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Common Causes of Shoulder Pain

Contributor(s): Mark David Price, MD, PhD
3 minute read
Man experiencing front shoulder pain at gym

Your shoulder joint is like a ball resting on a golf tee. Because it's not tightly secured, the ball can easily move off the tee. This freedom lets you move your shoulder in a lot of different ways, in all different directions.

“It’s fantastically flexible,” says Mark David Price, MD, PhD, a Mass General Brigham orthopedic surgeon and sports medicine specialist. As the head team physician and medical director for the New England Patriots, and a team physician for the Boston Red Sox, Dr. Price specializes in shoulder injuries.

That flexibility, however, comes at a cost: Shoulders are notoriously unstable (like that golf ball on the tee). This means your shoulder and the structures around it may be more prone to injury.

Traumatic vs. nontraumatic shoulder injury

Dr. Price explains that shoulder injuries fall into two broad categories: traumatic and nontraumatic. Traumatic means something specific happened to cause an injury, like falling off your bike or getting tackled on the football field. Traumatic shoulder injury is usually accompanied by sharp or shooting pain.

Nontraumatic refers to injury from overuse injuries such as arthritis. These long-term conditions typically cause dull, aching pain. You could also experience sharp and shooting pain if you irritate a chronic injury.

“The interesting part about the shoulder is that you can get the same injury from either of those sources,” says Dr. Price. “But how you treat and diagnose the injury may be very different based on whether it’s traumatic or nontraumatic.”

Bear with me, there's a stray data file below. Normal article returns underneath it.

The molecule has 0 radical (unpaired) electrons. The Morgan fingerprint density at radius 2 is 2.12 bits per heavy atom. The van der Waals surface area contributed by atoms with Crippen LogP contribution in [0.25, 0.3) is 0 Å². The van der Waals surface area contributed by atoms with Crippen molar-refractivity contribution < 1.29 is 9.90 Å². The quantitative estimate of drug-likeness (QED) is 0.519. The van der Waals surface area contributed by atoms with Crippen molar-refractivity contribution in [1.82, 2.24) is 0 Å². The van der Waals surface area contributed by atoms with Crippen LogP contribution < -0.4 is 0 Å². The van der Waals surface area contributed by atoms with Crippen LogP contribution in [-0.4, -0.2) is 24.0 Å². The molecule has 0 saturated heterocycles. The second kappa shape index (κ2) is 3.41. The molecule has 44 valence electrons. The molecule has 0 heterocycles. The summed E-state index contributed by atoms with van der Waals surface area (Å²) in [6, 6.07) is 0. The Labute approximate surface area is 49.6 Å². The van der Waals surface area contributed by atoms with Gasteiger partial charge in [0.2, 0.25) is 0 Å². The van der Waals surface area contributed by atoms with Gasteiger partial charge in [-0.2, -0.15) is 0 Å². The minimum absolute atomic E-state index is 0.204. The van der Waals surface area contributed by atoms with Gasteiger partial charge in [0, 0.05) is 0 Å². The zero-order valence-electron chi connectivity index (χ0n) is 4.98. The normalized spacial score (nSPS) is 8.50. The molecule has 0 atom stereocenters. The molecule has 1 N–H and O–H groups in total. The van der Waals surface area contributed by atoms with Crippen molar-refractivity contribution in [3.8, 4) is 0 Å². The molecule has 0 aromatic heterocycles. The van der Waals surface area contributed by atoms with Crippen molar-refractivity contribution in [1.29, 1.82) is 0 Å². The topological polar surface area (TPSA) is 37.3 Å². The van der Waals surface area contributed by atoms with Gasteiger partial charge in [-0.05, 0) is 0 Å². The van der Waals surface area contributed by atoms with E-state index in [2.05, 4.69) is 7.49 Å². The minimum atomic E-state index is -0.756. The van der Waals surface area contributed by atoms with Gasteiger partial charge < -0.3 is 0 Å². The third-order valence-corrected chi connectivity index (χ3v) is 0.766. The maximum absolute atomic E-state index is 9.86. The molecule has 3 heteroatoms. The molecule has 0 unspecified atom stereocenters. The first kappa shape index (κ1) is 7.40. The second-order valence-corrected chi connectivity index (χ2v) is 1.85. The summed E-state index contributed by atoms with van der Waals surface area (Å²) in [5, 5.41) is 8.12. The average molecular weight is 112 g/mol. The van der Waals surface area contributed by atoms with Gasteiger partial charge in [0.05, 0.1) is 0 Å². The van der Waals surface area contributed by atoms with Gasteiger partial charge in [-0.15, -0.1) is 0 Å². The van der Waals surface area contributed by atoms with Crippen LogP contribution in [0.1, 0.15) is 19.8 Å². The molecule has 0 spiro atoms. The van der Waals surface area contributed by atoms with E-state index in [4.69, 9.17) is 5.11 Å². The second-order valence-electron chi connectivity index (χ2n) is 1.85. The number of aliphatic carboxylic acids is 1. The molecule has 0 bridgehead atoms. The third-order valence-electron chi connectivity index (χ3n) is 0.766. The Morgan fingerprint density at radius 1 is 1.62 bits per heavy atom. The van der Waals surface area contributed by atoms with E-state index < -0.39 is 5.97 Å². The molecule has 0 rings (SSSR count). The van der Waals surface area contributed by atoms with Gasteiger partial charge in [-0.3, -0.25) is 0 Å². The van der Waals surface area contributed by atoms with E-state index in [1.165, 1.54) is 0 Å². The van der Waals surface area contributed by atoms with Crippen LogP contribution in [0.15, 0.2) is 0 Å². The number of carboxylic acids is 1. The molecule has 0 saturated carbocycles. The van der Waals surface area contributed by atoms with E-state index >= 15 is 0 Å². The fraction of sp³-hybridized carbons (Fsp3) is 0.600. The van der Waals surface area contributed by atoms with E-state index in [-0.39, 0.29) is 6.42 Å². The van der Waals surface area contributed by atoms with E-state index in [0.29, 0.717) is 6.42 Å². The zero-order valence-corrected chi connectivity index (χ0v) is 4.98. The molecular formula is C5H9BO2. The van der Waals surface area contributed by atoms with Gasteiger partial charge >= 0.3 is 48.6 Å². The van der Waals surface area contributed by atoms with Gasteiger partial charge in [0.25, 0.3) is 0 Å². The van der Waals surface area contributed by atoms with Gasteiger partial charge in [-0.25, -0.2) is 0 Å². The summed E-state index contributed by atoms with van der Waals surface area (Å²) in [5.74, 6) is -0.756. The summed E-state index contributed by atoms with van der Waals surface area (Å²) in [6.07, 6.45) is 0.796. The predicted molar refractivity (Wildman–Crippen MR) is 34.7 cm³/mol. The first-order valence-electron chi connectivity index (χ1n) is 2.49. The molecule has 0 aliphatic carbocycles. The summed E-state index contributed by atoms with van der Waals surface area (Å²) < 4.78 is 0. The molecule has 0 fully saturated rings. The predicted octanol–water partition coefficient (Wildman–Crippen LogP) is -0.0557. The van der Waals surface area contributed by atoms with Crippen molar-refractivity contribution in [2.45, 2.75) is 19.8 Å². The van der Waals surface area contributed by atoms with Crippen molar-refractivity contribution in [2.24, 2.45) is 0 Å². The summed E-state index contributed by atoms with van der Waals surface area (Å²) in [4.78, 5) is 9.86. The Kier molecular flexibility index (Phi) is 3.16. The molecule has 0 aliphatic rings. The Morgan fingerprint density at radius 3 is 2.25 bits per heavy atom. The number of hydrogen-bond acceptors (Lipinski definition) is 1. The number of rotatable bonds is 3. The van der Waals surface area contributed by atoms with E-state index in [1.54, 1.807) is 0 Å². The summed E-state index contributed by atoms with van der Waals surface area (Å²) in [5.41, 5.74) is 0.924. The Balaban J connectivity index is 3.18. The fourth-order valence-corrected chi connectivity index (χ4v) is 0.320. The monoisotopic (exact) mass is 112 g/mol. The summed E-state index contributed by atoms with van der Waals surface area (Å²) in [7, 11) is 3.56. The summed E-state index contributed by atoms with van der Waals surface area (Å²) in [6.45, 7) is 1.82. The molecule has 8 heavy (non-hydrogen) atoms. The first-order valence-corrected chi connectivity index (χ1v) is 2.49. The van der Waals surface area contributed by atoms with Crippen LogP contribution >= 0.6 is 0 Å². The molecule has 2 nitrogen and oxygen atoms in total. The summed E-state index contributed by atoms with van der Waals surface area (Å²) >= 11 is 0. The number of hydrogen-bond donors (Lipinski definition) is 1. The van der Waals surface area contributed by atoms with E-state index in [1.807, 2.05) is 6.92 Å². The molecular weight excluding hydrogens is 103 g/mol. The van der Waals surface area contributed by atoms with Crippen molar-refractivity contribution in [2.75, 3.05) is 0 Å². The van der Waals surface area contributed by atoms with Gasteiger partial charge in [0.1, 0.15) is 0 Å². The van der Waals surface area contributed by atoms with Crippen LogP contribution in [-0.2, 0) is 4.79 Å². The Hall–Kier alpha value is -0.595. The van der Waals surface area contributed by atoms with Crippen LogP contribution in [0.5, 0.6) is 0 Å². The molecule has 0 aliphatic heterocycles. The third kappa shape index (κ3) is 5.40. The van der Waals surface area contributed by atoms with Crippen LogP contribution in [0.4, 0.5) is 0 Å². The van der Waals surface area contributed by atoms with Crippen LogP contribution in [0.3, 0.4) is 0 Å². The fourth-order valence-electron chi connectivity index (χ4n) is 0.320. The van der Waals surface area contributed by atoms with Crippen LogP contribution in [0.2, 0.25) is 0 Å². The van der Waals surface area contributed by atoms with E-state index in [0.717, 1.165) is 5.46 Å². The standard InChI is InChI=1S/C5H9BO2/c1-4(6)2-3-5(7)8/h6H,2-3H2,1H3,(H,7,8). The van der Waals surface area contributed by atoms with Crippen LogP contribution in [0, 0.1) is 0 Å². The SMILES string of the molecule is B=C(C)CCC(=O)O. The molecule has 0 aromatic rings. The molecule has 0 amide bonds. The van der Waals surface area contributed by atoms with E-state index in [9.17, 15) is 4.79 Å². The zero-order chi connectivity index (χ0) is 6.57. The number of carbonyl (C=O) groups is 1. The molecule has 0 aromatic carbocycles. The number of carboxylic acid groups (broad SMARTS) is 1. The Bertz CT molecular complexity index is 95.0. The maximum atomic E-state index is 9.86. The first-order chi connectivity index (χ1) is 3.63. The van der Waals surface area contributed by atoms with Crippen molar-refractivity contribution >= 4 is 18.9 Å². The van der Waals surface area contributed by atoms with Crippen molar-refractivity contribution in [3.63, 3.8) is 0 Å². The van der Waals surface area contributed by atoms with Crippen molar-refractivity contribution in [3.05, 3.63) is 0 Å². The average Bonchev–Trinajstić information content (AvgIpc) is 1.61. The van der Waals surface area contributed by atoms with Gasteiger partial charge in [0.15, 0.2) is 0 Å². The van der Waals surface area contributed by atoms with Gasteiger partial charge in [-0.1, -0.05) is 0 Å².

Why does my shoulder hurt?

Unfortunately, the cause of shoulder pain is rarely as simple as “it’s your rotator cuff.” It very well may be your rotator cuff (the muscles and tendons that support the shoulder joint), but the problem often runs deeper.

“It’s really important to understand all the dimensions of your shoulder,” says Dr. Price. “Pain seldom indicates a problem with just one part. It’s my job to figure out what’s driving your pain.”

Shoulder pain can even stem from a problem in your neck or chest. A diagnosis requires a fair amount of thought and examination, with each detail pointing your doctor in the right direction.

Dr. Price highlights three common causes of shoulder pain:

Shoulder arthritis

Wear and tear over time can lead to arthritis (loss of protective cartilage) in your joints. Injuries that happen when you’re young can also contribute to arthritis later in life. Arthritis causes a grinding feeling and a limited range of motion in your shoulder.

Rotator cuff injury (shoulder impingement)

Any part of the rotator cuff can get irritated, inflamed or even tear. Pain with movement or in a certain position suggests a rotator cuff injury. For example, you may feel pain when you reach your arm up if your rotator cuff gets pinched between the two shoulder bones (shoulder impingement).

Dislocated shoulder

Shoulder instability causes your shoulder to dislocate (pop completely out of the socket). If you feel your shoulder slipping in and out of the socket, you may have injured your labrum (tissue that supports the shoulder joint). You can dislocate your shoulder for a range of reasons, from playing sports, to falling on your arm, to just activities of daily life.